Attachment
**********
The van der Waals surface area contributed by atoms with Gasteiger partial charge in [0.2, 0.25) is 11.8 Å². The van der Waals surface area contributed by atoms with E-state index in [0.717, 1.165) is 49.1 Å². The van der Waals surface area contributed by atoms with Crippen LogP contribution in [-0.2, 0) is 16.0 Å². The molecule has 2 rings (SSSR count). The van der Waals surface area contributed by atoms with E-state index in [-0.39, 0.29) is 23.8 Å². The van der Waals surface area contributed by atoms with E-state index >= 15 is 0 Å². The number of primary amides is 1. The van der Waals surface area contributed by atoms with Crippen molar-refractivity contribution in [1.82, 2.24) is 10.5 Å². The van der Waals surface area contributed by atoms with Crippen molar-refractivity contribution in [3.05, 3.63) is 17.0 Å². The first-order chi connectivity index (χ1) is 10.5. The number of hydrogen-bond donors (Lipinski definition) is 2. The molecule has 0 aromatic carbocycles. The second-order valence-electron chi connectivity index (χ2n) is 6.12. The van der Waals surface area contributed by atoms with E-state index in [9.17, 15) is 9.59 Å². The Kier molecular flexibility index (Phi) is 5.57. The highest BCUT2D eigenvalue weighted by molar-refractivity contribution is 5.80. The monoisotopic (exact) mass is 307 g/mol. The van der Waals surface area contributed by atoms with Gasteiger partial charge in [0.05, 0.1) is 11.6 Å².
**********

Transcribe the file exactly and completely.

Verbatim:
The van der Waals surface area contributed by atoms with Gasteiger partial charge in [0.2, 0.25) is 11.8 Å². The van der Waals surface area contributed by atoms with E-state index in [0.717, 1.165) is 49.1 Å². The van der Waals surface area contributed by atoms with Crippen LogP contribution in [-0.2, 0) is 16.0 Å². The molecule has 2 rings (SSSR count). The van der Waals surface area contributed by atoms with E-state index in [-0.39, 0.29) is 23.8 Å². The van der Waals surface area contributed by atoms with E-state index >= 15 is 0 Å². The number of primary amides is 1. The van der Waals surface area contributed by atoms with Crippen molar-refractivity contribution in [1.82, 2.24) is 10.5 Å². The van der Waals surface area contributed by atoms with Crippen molar-refractivity contribution in [3.05, 3.63) is 17.0 Å². The first-order chi connectivity index (χ1) is 10.5. The number of hydrogen-bond donors (Lipinski definition) is 2. The molecule has 0 aromatic carbocycles. The second-order valence-electron chi connectivity index (χ2n) is 6.12. The van der Waals surface area contributed by atoms with E-state index in [9.17, 15) is 9.59 Å². The Kier molecular flexibility index (Phi) is 5.57. The highest BCUT2D eigenvalue weighted by molar-refractivity contribution is 5.80. The monoisotopic (exact) mass is 307 g/mol. The van der Waals surface area contributed by atoms with Gasteiger partial charge in [0.05, 0.1) is 11.6 Å².